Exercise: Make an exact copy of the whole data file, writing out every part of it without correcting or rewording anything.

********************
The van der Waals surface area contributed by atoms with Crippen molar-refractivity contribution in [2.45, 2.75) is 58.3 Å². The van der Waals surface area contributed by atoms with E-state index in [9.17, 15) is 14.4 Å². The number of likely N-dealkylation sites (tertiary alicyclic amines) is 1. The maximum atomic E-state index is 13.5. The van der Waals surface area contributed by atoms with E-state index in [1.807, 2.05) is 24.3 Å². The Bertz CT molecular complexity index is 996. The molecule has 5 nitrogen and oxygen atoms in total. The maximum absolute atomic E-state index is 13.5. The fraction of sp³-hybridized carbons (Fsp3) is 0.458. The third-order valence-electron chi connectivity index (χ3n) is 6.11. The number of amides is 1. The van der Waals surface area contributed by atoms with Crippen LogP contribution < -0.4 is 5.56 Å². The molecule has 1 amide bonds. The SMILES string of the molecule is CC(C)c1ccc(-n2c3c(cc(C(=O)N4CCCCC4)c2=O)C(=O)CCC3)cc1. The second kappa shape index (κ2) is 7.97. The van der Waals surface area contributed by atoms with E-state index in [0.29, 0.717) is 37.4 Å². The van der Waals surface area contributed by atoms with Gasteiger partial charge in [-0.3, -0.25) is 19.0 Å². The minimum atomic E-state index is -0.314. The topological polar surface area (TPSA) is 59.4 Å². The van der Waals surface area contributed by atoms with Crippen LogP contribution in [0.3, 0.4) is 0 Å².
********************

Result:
The van der Waals surface area contributed by atoms with Crippen molar-refractivity contribution in [2.45, 2.75) is 58.3 Å². The van der Waals surface area contributed by atoms with E-state index in [9.17, 15) is 14.4 Å². The number of likely N-dealkylation sites (tertiary alicyclic amines) is 1. The maximum atomic E-state index is 13.5. The van der Waals surface area contributed by atoms with E-state index in [1.807, 2.05) is 24.3 Å². The Bertz CT molecular complexity index is 996. The molecule has 5 nitrogen and oxygen atoms in total. The maximum absolute atomic E-state index is 13.5. The fraction of sp³-hybridized carbons (Fsp3) is 0.458. The third-order valence-electron chi connectivity index (χ3n) is 6.11. The number of amides is 1. The van der Waals surface area contributed by atoms with Crippen LogP contribution < -0.4 is 5.56 Å². The molecule has 1 amide bonds. The SMILES string of the molecule is CC(C)c1ccc(-n2c3c(cc(C(=O)N4CCCCC4)c2=O)C(=O)CCC3)cc1. The second kappa shape index (κ2) is 7.97. The van der Waals surface area contributed by atoms with E-state index in [0.29, 0.717) is 37.4 Å². The van der Waals surface area contributed by atoms with Gasteiger partial charge in [-0.3, -0.25) is 19.0 Å². The minimum atomic E-state index is -0.314. The topological polar surface area (TPSA) is 59.4 Å². The van der Waals surface area contributed by atoms with Crippen LogP contribution in [0.3, 0.4) is 0 Å².